WASHINGTON, Pa. (May 6, 2013)—Washington & Jefferson College Senior Alexander Nallin spent last summer in Israel studying the microeconomics of the tourism industry.
Nearly a year later, Nallin is just a month away from leaving on a 24-month Peace Corps assignment to Peru, where he will help people in developing communities.
Coincidence? Nallin says not.
Prior to traveling to Israel on a Magellan Project, Nallin imagined a career in politics.
“I like politics and I am good at it,” said Nallin, a history and economics double major from Cumberland, Md. “But that is not really where my passion lies. My passion lies in the Third World, in development and raising the standard of living in these communities.”
Was he even thinking about the Peace Corps before his Magellan experience?
“Absolutely not,” he said.
Nallin’s Magellan experience began on a day tour to Bethlehem in the Palestinian Territories, where he said he saw a lot of things for the first time ever: the refugee camps, the 40-foot wall running through the city, the military bases and checkpoints, buildings with bullet holes through them, remnants of past wars.
While volunteering at the Aida refugee camp, Nallin met a 24-year old Palestinian, who invited Nallin meet his family. As Nallin prepared to leave, he was asked to stay with them in their home.
“This began my nearly three weeks of living in a refugee camp, in one of the most war-torn regions in the world, studying a conflict that has been ongoing since Biblical times. And I never felt more alive in my life. For the first time in my life, I had a passion. I had a cause. I found my passions. And I found myself,” Nallin said.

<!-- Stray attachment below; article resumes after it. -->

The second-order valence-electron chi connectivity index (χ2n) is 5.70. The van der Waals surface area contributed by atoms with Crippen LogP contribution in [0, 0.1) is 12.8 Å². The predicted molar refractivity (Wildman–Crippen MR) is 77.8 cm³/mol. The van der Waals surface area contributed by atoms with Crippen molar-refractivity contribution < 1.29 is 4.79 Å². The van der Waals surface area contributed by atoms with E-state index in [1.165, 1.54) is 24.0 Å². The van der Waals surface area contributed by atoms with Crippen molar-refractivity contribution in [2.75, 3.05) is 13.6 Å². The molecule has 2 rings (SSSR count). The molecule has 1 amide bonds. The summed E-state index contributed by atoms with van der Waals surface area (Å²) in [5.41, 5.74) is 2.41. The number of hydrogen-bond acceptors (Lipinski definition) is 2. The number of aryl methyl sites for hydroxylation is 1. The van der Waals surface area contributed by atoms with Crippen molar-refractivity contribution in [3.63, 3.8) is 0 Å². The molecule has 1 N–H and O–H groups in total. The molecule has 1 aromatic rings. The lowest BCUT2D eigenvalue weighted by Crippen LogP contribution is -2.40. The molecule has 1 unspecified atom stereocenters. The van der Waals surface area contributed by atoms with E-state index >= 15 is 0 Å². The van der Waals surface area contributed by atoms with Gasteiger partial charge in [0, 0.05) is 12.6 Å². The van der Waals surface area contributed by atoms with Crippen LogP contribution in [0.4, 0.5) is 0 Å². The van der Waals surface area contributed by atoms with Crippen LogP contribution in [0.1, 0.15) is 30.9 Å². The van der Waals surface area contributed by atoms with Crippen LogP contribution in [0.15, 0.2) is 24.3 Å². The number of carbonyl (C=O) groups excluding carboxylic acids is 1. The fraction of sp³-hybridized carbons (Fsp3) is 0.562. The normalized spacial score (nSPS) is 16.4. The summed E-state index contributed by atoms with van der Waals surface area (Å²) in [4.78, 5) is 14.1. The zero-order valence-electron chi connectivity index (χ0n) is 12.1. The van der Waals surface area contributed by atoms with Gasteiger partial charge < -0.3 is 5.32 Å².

Nallin is scheduled to leave for Peru June 5. Training begins the following day. His assignment runs two years. While in Peru, Nallin will focus on economic sustainability, helping to create business plans and advise small businesses so that communities can take advantage of economic opportunities.
“I realize I have a skill set that fits in with the Peace Corps,” he said, noting he has developed the business and communication skills as well as the passion for community service.
“My true liberal arts moment came when I had dinner with three Palestinian strangers. I had to draw on my knowledge from Middle Eastern history, Arabic, and even rhetoric; all of which I studied at W&J. It turned out to be one of the greatest conversations of my trip,” Nallin added.
On his return to W&J, Nallin spoke with Robert East, Ph.D, associate professor of environmental studies and former Peace Corps worker in Kenya about his newfound interest in international development. The conversation ultimately led to Nallin’s acceptance into the Peace Corps.
“The biggest thing W&J has given me a personal initiative. If I want something done, I will find a way to do it,” Nallin said. “The whole idea of a liberal arts education and thinking about things from different perspectives. I am also a very adaptable person.”
W&J President Tori Haring-Smith, Ph.D., said, “Magellan Projects are by nature transformative,” said “Magellan students are learning to author their own lives, to take charge of their own futures, and to find the strength and confidence they need to make a difference in the world.”
Before travelling to Israel, Nallin had never been on an airplane.
“In whatever happens, I know this much. I’m going back to Israel one day,” Nallin said. “Truly, one can spend a lifetime there and still learn something new every day.”